• 3 cans organic black beans
  • 2 cups vegetable broth
  • Two 14 ounce cans diced tomatoes
  • 2-3 TB. olive oil
  • One large diced onion
  • 3 carrots
  • 2 stalks celery
  • 1-2 inch piece kombu seaweed
  • 4-5 cloves garlic
  • 1/4 cup chili powder
  • 2 TB. cumin
  • 1 1/2 tsp. smoked paprika
  • 2 tsp. liquid smoke
  • 2 bay leaves
  • Pinch of cayenne
  • 1/8 tsp. (or less) of unrefined sea salt
  • Cilantro, parsley, and/or avocado for garnish



  1. In a deep pot, heat the olive oil. Add the onions and salt and saute at medium high heat for 4-5 minutes.
  2. Mince the garlic and saute with the onions a few minutes.
  3. Add the carrots and celery and saute 3-4 minutes more.
  4. Add the chili powder, cumin, smoked paprika, and cayenne. Stir well to combine the flavors with the vegetables and simmer a couple more minutes.
  5. Add the diced tomatoes with their liquid; liquid bouillon/broth; kombu and bay leaves. Bring to a boil, cover, reduce heat, and simmer 20-25 minutes.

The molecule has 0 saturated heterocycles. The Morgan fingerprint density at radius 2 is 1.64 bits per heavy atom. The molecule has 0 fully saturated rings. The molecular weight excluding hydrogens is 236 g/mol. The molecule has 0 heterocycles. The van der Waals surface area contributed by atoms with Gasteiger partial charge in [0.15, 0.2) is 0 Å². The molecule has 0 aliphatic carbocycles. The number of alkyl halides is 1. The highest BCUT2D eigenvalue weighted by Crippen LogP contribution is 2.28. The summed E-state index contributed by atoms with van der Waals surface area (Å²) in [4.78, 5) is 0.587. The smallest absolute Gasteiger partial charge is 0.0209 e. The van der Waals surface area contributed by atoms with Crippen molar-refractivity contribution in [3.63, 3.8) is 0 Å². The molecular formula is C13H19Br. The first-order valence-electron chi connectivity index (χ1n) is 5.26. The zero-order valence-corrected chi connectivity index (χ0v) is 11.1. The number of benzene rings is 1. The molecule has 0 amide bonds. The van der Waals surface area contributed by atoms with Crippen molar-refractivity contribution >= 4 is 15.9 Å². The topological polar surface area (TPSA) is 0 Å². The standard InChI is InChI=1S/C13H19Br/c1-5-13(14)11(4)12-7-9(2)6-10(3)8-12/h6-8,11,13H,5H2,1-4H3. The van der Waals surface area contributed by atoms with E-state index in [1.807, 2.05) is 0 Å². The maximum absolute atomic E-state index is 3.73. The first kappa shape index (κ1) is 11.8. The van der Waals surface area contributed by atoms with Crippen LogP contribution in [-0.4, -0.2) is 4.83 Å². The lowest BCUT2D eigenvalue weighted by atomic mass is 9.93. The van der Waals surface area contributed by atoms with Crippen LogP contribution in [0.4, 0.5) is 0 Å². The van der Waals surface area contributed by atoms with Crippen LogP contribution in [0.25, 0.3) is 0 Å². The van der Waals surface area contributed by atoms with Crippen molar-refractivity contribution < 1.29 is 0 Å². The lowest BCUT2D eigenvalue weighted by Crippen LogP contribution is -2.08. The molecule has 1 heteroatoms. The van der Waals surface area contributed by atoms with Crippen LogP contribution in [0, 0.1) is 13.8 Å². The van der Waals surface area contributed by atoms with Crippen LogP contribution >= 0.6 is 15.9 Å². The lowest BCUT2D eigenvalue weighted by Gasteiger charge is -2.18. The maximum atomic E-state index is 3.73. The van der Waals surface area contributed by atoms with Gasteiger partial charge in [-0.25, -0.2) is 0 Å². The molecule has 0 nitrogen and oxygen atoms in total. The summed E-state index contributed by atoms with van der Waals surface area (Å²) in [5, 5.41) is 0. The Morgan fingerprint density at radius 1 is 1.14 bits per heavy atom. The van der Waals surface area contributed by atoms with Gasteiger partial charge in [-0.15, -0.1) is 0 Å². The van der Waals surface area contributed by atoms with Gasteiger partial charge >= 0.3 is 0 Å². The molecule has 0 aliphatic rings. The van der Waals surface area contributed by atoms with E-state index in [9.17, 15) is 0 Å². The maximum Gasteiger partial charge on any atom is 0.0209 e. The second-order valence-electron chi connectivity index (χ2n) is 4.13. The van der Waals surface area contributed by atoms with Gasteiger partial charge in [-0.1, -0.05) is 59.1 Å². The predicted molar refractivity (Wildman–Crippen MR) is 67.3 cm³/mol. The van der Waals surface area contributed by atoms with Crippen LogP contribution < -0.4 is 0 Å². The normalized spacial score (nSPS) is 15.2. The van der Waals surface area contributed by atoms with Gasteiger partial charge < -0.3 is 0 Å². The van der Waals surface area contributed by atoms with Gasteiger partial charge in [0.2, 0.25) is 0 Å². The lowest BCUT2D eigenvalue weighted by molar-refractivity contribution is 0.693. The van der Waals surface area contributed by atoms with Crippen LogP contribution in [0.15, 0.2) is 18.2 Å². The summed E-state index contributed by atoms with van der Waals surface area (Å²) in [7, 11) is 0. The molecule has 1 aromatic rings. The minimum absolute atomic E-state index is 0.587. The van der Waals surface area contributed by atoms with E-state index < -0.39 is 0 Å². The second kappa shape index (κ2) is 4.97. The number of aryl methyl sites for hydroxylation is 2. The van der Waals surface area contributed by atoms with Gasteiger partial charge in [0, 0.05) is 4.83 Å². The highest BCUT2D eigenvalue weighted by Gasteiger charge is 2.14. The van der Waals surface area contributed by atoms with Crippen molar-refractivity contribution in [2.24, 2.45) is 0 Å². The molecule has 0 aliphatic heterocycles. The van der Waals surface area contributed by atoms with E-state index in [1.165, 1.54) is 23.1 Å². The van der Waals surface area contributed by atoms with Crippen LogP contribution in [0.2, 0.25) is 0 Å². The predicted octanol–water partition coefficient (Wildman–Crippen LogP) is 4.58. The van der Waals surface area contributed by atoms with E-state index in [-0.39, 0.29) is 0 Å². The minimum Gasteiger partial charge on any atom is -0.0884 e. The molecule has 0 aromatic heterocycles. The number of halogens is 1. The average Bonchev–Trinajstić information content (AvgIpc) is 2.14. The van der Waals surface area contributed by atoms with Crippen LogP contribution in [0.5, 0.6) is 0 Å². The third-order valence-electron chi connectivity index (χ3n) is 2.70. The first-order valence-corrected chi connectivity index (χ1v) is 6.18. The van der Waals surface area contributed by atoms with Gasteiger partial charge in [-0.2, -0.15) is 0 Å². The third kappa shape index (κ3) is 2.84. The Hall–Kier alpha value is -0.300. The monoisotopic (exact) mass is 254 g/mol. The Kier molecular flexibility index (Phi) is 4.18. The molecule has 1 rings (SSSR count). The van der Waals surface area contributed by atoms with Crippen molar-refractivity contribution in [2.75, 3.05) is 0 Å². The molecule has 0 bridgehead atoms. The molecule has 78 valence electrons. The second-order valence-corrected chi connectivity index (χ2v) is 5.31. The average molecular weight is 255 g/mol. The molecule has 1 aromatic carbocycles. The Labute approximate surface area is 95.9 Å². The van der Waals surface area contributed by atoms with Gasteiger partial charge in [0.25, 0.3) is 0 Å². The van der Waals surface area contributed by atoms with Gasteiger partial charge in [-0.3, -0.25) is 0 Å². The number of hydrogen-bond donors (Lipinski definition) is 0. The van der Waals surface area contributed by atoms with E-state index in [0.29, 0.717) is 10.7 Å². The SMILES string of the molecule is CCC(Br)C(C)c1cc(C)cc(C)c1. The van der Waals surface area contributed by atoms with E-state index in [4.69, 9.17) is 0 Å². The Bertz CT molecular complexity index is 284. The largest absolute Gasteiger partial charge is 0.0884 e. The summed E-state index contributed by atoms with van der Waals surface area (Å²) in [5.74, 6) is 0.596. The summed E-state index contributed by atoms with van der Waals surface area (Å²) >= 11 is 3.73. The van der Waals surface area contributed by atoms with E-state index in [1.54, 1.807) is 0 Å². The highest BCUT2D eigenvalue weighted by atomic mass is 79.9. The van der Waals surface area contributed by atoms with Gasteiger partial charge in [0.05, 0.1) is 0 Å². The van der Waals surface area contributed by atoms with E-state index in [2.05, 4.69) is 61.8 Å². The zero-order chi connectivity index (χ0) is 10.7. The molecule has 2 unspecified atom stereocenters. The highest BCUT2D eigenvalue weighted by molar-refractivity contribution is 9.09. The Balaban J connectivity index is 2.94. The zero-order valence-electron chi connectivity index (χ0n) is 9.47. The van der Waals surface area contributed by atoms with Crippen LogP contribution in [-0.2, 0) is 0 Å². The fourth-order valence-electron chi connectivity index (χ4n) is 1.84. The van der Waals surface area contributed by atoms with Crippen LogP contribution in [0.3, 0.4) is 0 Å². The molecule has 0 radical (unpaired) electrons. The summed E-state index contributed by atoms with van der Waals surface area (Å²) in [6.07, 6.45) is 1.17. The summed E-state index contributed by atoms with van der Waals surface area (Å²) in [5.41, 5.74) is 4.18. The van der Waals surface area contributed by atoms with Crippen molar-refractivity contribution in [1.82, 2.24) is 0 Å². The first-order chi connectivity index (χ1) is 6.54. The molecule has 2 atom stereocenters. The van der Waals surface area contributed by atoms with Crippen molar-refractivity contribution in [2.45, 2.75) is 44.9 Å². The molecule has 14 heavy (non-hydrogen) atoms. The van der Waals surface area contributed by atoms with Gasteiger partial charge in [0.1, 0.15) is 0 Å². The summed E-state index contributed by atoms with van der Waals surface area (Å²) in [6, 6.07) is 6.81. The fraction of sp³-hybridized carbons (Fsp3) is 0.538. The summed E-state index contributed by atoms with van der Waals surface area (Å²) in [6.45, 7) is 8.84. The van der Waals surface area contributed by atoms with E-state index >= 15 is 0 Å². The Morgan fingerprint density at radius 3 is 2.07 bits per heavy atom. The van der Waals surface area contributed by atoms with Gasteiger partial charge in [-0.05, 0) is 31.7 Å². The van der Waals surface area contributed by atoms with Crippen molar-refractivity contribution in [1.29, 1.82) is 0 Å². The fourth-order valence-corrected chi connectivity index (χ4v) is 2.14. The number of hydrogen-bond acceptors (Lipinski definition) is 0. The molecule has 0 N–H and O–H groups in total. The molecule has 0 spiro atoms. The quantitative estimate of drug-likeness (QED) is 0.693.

6. Rinse beans and add along with liquid smoke. Simmer about 15 minutes.
  7. Remove the kombu, cut into small pieces, and return to the chili. It has no taste and lots of benefits.
  8. Garnish with parsley or cilantro, and diced avocado. Serve with brown basmati rice.



  • Red kidney beans or pinto beans can be used instead of black beans.
  • Muir Glen is my favorite brand of canned tomatoes
  • If you like a hotter taste, add more cayenne.
  • Add more broth if you prefer a less thick chili.
  • I often add a tsp. or so of good quality organic tamari. My favorite is Mitoku brand.


Some Therapeutic Properties

Kombu is a tasteless dried seaweed that greatly increases the nutritional value of anything you cook it with. It is considered the most completely mineralized food. Kombu is an excellent addition to beans since the minerals in it help to balance the protein and oils of beans increasing their digestibility. Kombu softens and breaks down tough fibers in beans and other foods cooked with them. I add it to all beans, soups, and stews that I cook.

Read more about seaweed and minerals in my blog post,  Salt–Friend or Foe